Subjectivity and Method in Psychology: Gender, Meaning, and Science
Sage Publications, 1989 - 150 páginas
This important and exciting book makes a major contribution to methodology in psychology and the social sciences generally. Its main purpose is to show how psychology can be done differently'. From a standpoint which views knowledge as produced and reproduced within specific historical conditions and power relations, Wendy Hollway criticizes the almost intentional blindness of psychology to its own conditions of production'.
She describes her own method in her research on subjectivity and gender difference as well as the subjective, cultural and theoretical conditions within which it was developed. She outlines a theory of how meaning is achieved within discourses and discusses how the theory can be used to understand and analyse accounts and their production.
She explains how her theory helped her to understand the production and reproduction of gender difference in adult relations. Then, using a framework which connects psychodynamic processes, power relations and gender-differentiated positions, she analyses the production of a range of mainstream psychologies.
Central to the book is a radical reappraisal of the concept of subjectivity and its use as a tool for psychological understanding. The author concludes with an analysis of the way in which gender difference and subjectivity are involved in dominant conceptions of psychology as a science. She explores the implications of this analysis for feminist psychology and other psychologies with emancipatory goals.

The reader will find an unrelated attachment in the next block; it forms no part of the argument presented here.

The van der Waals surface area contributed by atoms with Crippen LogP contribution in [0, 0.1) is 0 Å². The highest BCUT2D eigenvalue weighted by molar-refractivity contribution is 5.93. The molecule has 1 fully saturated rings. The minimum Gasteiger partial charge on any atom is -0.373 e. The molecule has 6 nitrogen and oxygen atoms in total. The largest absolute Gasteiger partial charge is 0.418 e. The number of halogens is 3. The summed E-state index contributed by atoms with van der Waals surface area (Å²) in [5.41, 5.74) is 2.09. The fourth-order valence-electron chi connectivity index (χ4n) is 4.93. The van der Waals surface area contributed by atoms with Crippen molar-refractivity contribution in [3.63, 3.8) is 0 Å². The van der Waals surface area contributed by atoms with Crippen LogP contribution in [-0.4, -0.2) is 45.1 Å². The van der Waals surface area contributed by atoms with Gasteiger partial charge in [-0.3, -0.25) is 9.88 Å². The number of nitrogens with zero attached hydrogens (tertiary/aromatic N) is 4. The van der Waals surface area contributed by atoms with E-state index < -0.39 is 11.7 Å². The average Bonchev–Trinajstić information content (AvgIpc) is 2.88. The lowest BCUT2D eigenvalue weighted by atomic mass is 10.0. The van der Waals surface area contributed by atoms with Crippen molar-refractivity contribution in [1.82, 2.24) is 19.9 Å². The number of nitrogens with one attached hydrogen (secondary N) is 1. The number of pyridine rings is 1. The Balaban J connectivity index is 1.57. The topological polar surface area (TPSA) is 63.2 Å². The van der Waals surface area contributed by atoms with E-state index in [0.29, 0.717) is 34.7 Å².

About the Author
Wendy Hollway is a lecturer in the Development Studies and Project Planning Centre, University of Bradford. Previously, she taught in the Department of Occupational Psychology atBirkbeck College, University of London. She is currently preparing a book on the history of industrial//organizational psychology from the point of view of the conditions of its production. She is co-author (with J Henriques and others) of "Changing the Subject: Psychology, Social Regulation and Subjectivity "(1984).
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The similarity stems from the same idealist assumption , which at a deeper level is shared with orthodox psychology , that an account will produce facts whose truth - value is not problematic for the research .
What Marshall's example points out is that the terms in which her women managers knew themselves ( and in which she initially knew herself ) were themselves a product of regimes of truth which had sexist effects – to deny the existence ...
Adherence to an objectivist epistemology , in which truth is measured by its distance from the subjective , has to be reexamined when it emerges that , by this definition , truth itself becomes genderized ' ( Keller , 1985 , p . 87 ) .
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